There I was sitting in the pew Saturday evening. My ribbed tank top, stained with spit up, was stretched from multiple nursing sessions all day. The jean shorts on my hips still won’t button two months postpartum. Flip-flops, two years old, displayed my desperate need of a pedicure. Every piece of me looked a frumpy mess. I was there, though.
My husband was working that day and I knew I’d be doing this parenting thing alone. I am not complaining by any means because our oldest two children are exceptionally well behaved. The type of children, that when they act their age, I have a hard time not getting upset. Add in the third, a two-month-old who believes he doesn’t have an existence separate of my milk-filled mammaries and we have the stress.
The stress of the constant crying in the car because I timed our feedings wrong, the stress of getting somewhere on time before he has to eat, or even the knowledge that if I go somewhere and he’s awake he will only want to nurse. My existence right now is nothing but co-existing with my son and it is wearing.
We tackled a birthday party together successfully. I thought to myself, “Do I push my limits and try for church by myself?” I kept debating, but ultimately church won out. The kids were being promoted that weekend and they needed to be familiar with their new teachers the same week as their classmates.
I knew I pushed the limits when the baby was crying, the daughter repeatedly kept saying how she didn’t want to play with the boys, and then the eager oldest boy excited to get inside so he could move up into the first grade room.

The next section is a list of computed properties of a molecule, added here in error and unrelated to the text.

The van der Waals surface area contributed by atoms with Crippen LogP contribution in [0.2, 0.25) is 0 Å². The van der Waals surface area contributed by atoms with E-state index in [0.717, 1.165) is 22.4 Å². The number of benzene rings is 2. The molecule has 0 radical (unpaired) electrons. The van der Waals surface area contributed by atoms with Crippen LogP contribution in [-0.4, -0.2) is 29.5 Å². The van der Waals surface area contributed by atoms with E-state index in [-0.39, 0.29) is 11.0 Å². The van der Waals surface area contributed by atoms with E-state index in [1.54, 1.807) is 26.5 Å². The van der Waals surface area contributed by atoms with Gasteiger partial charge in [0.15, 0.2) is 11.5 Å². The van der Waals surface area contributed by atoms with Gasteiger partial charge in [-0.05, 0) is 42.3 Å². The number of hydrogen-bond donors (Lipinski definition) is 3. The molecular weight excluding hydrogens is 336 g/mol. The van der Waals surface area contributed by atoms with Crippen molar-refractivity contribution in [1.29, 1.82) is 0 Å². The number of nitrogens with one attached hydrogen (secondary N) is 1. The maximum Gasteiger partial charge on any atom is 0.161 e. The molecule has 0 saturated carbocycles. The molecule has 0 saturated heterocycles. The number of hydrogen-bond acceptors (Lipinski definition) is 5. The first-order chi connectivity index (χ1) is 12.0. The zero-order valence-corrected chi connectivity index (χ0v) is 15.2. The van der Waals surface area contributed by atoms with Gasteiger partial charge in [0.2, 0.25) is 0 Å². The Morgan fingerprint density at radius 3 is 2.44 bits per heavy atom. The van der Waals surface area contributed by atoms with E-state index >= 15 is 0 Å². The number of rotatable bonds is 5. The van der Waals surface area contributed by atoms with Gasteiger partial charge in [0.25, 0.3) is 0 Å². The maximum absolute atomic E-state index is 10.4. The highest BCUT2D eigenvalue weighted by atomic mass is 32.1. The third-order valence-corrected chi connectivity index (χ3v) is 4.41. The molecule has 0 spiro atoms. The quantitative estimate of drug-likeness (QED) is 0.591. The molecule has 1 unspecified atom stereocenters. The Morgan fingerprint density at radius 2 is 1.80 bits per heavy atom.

The kids made it to their rooms. I found my place in the nursing mother’s room, where I thought I’d be stuck. I didn’t even bring my Bible to church because I wouldn’t have a free hand to follow along anyway. But the audio didn’t work in the room. I couldn’t hear what was going on in the worship center. I felt isolated, desperate, even. Tears stung my eyes.
My nursing baby was asleep. Asleep. Do I make a break for it? He’s never been in the nursery before. Will I drop him off and his number pop up on the screen and I have to leave anyway and be stuck in the nursing room?
I didn’t care. I dropped the boy off with all his items into the hands of a smiling woman with open arms. The only thing I said was, “He’s a breastfed baby.” Maybe I should have added, “I’m out.” I’m pretty sure my body language suggested it for me, though. I nearly sprinted to the worship center. Found a seat and worshiped. I worshiped like I hadn’t since before he was born.
My arms were free to lift in praise. My attention was fully on the pastor. I was free to soak in truths of God’s Word and it was refreshing and energizing.
Yes I may have looked up at the screen a thousand and one times praying I wouldn’t see my baby’s ID number pop up there, beckoning me to go back to the place of stress, busy, and distraction.
That number never showed up. When I went to pick him up, I found a baby swinging hard and comfortably resting… allowing me to rest in the presence of God that service.
The thing is, it doesn’t take having three kids ages five and under to cause us to be weary, worn, and hungry. We can replace motherhood with work. Or maybe it is a lifestyle we participate in. It could be the negative influences we choose to include in our lives.
As women we tend to become weary, worn, and not even know we’re hungry for God’s word until we are given the chance to be filled. It’s usually because we are so busy serving or taking care of others around us before we take care of ourselves.
That Saturday I worshiped with empty hands filling my weary soul.
This article is part of the link-up with Mrs. Disciple. Go check out her page and look for the other awesome link-ys.